Gluconeogenesis and Why It Matters in a Low Carb Diet

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Gluconeogenesis is the process of synthesizing glucose in the body from non-carbohydrate sources such as lactate and pyruvate. It is the biosynthesis of new glucose, not from  Gluconeogenesis can be seen as the reverse anabolic process of glycolysis, the breakdown and extraction of energy from glucose.

Normal Diet vs. Low Carb Diet 

All our body's cells can use glucose, and a few are dependent on it. If you were consuming a normal diet, your body gets plenty of glucose from the average American diet food you consume. For example, starches (plentiful in grains including flour, potatoes, etc.) are essentially long chains of glucose. In addition, naturally-occurring sugars such as added sugars are plentiful in the diets of most people. However, if carbohydrate is not being consumed, the body will make glucose from other sources. Though the process uses excess energy and is literally the reverse process of how the body normally gets energy, gluceoneogenesis is a work-around for your body's metabolism to get and maintain the energy it needs to conduct normal bodily functions.

Gluconeogenesis and Your Liver

The process of gluconeogenesis takes place primarily in the liver, where glucose is made from amino acids (protein), glycerol (the backbone of triglycerides, the primary fat storage molecule), and glucose metabolism intermediaries like lactate and pyruvate. Lactate is produced by a breakdown of muscle tissue and sent to the liver through the bloodstream. At night, when we haven't eaten for several hours, the body begins to manufacture glucose using gluconeogenesis. Here's how the process works.

The Three Steps in Gluconeogenesis

  • The conversion of pyruvate to phosphoenolpyruvic acid (PEP) is the first step in gluconeogenesis. There are several steps required In order to convert pyruvate to PEP including specific enzymes. For example, pyruvate carboxylase, PEP carboxykinase, and malate dehydrogenase are responsible for this conversion. Pyruvate carboxylase is found on the mitochondria and converts pyruvate into oxaloacetate. Oxaloacetate cannot pass through the mitochondria membranes, so it must be first converted into malate by malate dehydrogenase. Malate can then cross the mitochondria membrane into the cytoplasm where it is then converted back into oxaloacetate with another malate dehydrogenase. Lastly, oxaloacetate is converted into PEP via PEP carboxykinase. The next several steps are exactly the same as glycolysis only the process is in reverse.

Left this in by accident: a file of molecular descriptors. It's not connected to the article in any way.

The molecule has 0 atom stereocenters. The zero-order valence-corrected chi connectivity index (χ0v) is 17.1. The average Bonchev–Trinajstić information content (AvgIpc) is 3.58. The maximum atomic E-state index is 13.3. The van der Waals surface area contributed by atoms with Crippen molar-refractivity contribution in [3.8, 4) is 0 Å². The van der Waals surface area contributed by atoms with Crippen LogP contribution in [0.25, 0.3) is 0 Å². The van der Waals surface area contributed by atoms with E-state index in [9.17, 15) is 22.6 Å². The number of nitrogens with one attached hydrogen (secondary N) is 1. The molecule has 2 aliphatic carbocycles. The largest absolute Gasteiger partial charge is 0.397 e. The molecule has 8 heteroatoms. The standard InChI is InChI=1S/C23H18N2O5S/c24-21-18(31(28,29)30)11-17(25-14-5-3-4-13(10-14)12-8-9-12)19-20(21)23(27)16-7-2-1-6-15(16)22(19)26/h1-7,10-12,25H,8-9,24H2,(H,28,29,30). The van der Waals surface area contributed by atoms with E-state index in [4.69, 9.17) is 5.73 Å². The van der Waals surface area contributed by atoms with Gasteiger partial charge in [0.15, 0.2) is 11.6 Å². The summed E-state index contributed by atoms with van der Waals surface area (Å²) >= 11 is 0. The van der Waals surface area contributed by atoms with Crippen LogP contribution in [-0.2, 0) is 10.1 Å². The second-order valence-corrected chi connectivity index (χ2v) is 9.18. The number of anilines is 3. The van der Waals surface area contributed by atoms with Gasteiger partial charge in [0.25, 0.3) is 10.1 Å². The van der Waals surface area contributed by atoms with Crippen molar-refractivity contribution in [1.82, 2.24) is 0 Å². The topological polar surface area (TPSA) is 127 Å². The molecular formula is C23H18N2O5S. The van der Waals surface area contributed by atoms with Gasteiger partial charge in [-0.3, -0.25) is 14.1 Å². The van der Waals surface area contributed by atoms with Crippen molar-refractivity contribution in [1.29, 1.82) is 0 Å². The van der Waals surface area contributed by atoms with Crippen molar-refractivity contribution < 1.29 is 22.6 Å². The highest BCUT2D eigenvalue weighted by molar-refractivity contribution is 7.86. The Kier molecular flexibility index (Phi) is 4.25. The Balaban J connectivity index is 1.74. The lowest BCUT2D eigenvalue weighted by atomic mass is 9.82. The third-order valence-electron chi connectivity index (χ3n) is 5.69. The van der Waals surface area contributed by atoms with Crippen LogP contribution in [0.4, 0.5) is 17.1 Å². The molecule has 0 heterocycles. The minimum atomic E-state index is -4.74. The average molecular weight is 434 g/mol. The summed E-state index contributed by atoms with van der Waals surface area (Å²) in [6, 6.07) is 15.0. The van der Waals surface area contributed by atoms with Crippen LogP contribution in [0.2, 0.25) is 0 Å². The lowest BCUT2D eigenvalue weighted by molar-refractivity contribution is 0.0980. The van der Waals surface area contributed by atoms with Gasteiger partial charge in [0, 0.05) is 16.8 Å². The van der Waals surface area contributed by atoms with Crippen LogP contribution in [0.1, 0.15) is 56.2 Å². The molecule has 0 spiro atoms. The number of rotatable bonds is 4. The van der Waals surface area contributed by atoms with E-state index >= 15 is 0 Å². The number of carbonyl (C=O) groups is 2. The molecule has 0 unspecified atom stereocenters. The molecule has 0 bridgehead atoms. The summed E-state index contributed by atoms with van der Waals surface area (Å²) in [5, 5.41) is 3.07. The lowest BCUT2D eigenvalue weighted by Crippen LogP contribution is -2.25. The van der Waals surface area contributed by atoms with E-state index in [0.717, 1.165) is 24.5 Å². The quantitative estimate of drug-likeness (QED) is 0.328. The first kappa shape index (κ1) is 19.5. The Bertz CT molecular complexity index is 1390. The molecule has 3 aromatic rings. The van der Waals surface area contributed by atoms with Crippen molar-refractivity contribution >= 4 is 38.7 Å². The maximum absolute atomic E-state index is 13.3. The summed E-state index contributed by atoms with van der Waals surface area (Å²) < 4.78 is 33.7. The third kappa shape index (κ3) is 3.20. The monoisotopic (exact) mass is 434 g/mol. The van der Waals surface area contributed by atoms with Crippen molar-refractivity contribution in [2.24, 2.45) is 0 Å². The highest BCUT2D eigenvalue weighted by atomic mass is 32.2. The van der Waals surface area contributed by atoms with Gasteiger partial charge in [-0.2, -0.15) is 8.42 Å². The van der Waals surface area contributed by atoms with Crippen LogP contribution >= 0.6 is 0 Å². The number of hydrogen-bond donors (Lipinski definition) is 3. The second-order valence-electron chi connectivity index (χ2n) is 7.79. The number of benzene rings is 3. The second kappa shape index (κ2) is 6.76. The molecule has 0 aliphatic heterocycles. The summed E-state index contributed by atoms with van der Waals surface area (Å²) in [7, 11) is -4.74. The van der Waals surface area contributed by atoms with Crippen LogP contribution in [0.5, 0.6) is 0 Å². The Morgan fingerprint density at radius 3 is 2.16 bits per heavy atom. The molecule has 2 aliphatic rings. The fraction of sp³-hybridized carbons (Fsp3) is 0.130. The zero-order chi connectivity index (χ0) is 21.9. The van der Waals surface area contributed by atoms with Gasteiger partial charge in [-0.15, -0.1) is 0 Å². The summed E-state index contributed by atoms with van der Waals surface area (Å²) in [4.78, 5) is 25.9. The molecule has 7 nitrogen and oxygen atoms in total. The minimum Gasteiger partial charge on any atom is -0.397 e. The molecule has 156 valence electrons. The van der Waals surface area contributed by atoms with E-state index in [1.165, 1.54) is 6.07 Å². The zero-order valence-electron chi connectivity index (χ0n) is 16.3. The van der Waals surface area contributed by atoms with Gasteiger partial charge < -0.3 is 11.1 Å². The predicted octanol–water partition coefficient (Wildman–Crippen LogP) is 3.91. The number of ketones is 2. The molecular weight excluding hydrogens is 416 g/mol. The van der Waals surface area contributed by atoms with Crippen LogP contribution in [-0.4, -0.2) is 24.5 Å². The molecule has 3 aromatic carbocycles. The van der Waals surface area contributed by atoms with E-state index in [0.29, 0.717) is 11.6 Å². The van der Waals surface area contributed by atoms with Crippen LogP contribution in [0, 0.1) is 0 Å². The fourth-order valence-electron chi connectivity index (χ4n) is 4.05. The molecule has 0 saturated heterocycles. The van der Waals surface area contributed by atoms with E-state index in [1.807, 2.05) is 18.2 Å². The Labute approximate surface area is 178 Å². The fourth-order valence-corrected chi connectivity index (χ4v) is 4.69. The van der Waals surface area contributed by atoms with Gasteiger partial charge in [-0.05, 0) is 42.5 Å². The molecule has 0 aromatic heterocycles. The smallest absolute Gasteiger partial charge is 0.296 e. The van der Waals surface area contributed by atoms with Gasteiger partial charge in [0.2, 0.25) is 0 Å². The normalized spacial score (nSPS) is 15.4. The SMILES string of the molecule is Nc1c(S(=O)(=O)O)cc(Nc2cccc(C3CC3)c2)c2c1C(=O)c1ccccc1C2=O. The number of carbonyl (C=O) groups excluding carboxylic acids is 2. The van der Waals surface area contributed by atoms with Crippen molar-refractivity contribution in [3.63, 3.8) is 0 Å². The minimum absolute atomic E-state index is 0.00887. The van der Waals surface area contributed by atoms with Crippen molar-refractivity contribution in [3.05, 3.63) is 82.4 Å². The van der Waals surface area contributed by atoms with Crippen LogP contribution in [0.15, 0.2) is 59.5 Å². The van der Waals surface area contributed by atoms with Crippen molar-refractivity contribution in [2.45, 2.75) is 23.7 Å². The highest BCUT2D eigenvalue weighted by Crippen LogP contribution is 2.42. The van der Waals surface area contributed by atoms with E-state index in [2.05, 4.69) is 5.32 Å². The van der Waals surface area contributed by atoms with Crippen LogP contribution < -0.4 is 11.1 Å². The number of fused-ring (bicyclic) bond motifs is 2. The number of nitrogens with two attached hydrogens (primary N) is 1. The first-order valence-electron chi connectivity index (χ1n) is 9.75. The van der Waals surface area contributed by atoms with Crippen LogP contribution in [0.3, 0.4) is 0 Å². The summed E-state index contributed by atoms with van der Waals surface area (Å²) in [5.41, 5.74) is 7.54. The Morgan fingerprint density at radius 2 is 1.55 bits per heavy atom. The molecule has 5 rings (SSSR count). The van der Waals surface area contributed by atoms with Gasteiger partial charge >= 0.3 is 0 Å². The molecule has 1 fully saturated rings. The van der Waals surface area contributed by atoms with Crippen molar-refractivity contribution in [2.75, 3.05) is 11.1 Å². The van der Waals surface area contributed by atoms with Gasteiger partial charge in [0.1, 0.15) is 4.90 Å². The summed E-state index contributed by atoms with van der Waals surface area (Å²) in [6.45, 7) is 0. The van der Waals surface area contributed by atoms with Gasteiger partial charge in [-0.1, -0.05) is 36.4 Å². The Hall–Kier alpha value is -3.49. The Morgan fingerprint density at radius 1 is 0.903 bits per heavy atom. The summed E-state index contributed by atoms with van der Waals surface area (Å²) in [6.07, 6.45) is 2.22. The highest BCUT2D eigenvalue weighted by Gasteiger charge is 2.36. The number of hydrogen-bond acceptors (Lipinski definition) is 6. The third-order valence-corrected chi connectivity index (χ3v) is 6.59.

• The second step that differs from glycolysis is the conversion of fructose-1,6-bP to fructose-6-P with the use of the enzyme fructose-1,6-phosphatase. The conversion of fructose-6-P to glucose-6-P uses the same enzyme as glycolysis, phosphoglucoisomerase.
  • The last step that differs from glycolysis is the conversion of glucose-6-P to glucose with the enzyme glucose-6-phosphatase. This enzyme is located in the endoplasmic reticulum.

The Importance of Glucose to Your Body and Your Brain

Glucose is the major source of energy for the body and the brain. Gluconeogenesis ensures that in the absence of glucose from glycolysis that critical limits of glucose are maintained when carbohydrate is absent. The brain alone uses as much as 100 grams of glucose a day. The body is able to quickly use glucose for energy.

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Article Sources
  • Dietary Reference Intakes for Energy, Carbohydrate, Fiber, Fat, Fatty Acids, Cholesterol, Protein, and Amino Acids (Macronutrients) (2005), Institute of Medicine, Food and Nutrition Board, National Academy of Sciences.
  • The Medical Biochemistry January 2016.
  • UC Davis. Gluconeogenesis. ChemWiki 2016.